The card and cheque I sent my daughter has finally arrived, 2 weeks after it was posted, but some good may have been derived from this. as Wavechange highlights a very important point. Fraudsters are able to open accounts using very convincing fraudulent ID which absolves banks from any liability and unsuspecting customers deprived of their savings.

Glad your post turned up Beryl, I am still waiting for mine to turn up.

Debbie says:
9 January 2021

It’s much safer to send money by direct bank transfer from your account to hers or, if that’s not possible, by using something like PayPal. Any physical service is open to abuse by the unscrupulous and, sadly, that seems to be even more prevalent now.

Original comment in wrong place. Moved to below.
Beryl, I’m glad to hear your card and cheque finally arrived. I have had some late post as well.
As far as I know nothing you had sent would have been of much help to someone stealing your identity to open a fake account. But perhaps someone could put me right?

Consumers are protected against losses in various ways. If your bank goes bust you are generously protected by the Financial Services Compensation Scheme, at least up to £85k. That compensation would come from the banking industry. I suppose I could ask why my bank should contribute, but if it was my bank that failed I would be very grateful.

I do believe that consumers deserve to be protected against banks providing accounts and card services to fraudsters. Achieving a fair balance for customers should involve looking at the specific circumstances and determining who is at fault and if necessary how the blame should be shared. Rather than the present voluntary code for compensation that most banks are signed up to I would prefer to see legislation that makes the process transparent.

In the same way that we both believe that online marketplaces must be made, via legislation, culpable for dangerous and counterfeit products sold by their traders, perhaps the same should apply elsewhere, Malcolm. We have discussed making social media platforms responsible for the actions of their advertisers, not only to vet what they offer for sale but to reimburse customers who have been victims of clever scams. There is little that a defrauded customer can do to recover their money from a fraudster that has been provided with and account and card services by a bank that has not made use of due diligence, so maybe the banking sector needs to protect consumers money in the same way that the FSCS does. Please don’t think that I am in favour of compensating everyone who loses money due to their own stupidity because I am not.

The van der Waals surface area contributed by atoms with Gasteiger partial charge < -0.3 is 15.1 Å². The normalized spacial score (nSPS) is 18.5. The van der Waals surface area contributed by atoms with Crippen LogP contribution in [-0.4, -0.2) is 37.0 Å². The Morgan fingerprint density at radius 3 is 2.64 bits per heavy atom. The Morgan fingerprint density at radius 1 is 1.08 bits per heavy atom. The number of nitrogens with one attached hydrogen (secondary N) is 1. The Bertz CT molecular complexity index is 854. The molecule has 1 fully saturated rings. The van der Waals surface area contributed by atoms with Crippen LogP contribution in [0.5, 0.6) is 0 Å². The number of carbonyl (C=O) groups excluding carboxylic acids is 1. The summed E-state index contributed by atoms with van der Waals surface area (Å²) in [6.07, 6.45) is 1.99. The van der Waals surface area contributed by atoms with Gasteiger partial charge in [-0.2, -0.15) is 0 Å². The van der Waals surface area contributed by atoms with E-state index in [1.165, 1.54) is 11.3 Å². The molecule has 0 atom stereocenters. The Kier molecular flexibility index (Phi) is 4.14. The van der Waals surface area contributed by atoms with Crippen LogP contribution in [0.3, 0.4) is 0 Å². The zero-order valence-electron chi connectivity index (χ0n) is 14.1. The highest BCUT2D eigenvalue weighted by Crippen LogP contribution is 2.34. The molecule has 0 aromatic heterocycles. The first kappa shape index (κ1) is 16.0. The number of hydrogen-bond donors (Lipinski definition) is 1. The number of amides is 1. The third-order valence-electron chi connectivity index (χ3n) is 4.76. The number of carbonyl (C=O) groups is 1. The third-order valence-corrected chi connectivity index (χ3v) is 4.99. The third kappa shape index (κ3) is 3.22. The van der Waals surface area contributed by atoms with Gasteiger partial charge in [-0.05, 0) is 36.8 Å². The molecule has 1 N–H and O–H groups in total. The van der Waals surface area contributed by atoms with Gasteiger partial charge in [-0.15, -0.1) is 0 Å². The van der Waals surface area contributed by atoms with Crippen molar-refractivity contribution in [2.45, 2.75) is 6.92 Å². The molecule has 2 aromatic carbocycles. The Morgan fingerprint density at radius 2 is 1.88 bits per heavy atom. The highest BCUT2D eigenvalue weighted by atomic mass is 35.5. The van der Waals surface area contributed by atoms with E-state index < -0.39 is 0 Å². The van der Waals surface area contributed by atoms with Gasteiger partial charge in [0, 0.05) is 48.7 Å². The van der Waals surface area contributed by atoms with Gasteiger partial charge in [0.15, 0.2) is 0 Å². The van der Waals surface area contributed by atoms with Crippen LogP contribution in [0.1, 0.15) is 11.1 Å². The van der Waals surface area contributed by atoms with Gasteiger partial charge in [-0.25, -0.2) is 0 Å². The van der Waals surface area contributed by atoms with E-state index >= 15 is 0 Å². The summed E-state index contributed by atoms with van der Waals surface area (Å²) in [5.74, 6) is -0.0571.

There has been a discussion about the responsibility of social media towards their subscribers, and the concept of freedom of expression. I use social media very little, just a look at what friends post on Facebook, the Which? and Which? Gardening groups. I think one salient point that social media can be heavily criticised for is when it targets particular posts at people in response to their perceived preferences.

In the case of banks repaying customers who have been scammed, the missing step is to properly examine the level of responsibility – or irresponsibility – each party has displayed. At present the odds are heavily weighted in favour of the customer, it seems to me, who is deemed to be blameless unless they have shown a huge lack of responsible behaviour. That is probably the easy option, avoids work in examining the circumstances, so just as PPI seemed not to bother looking too hard at claims, just use our customers’ money and pay up. That doesn’t encourage responsible behaviour by customers and could well lead to fraudulent behaviour, all to the detriment of the vast majority of us.

Watch out for a new vaccine scam that was reported by a Which? member today.

An automated call or ‘robocall’ stated that she had been identified for accelerated eligibility of the COVID-19 vaccine. She phoned the number provided and was put through to someone claiming to work for the NHS on behalf of Astra Zeneca.

After confirming some basic details, he then said there would be a nominal charge of £50 the vaccine and the interval between shots would be 12 days.

When she explained that she works for the NHS and knows that 1) the vaccine is only available on the NHS 2) is free and 3) the interval is longer than 12 days, he swiftly ended the call.

Please tell friends and family to treat similar messages and calls with suspicion. We have some advice here: https://www.which.co.uk/news/2020/11/nhs-covid-19-contact-tracing-message-how-can-i-tell-if-its-real-or-a-scam/

The Which? health expert has also written a useful news story about the COVID-19 vaccine – it confirms that the NHS will contact you when it is your turn and this is most likely to come in the form of a letter, either from your GP or the NHS. At present, appointments are only being offered to the public over 80 years old.


Rahana says:
8 January 2021

Was forwarded this on WhatsApp. Was wondering how can a dr give the vaccine privately?? I thought our GP will contact us.

*Covid vaccine for over 70s*

Salam. If you are over 70 and want to have the Covid vaccine, please send a private message with your email address and a contact number to 07405 098203.

You will receive your vaccine this weekend inshaAllah. This is being organised by Dr Muhammad Akunjee.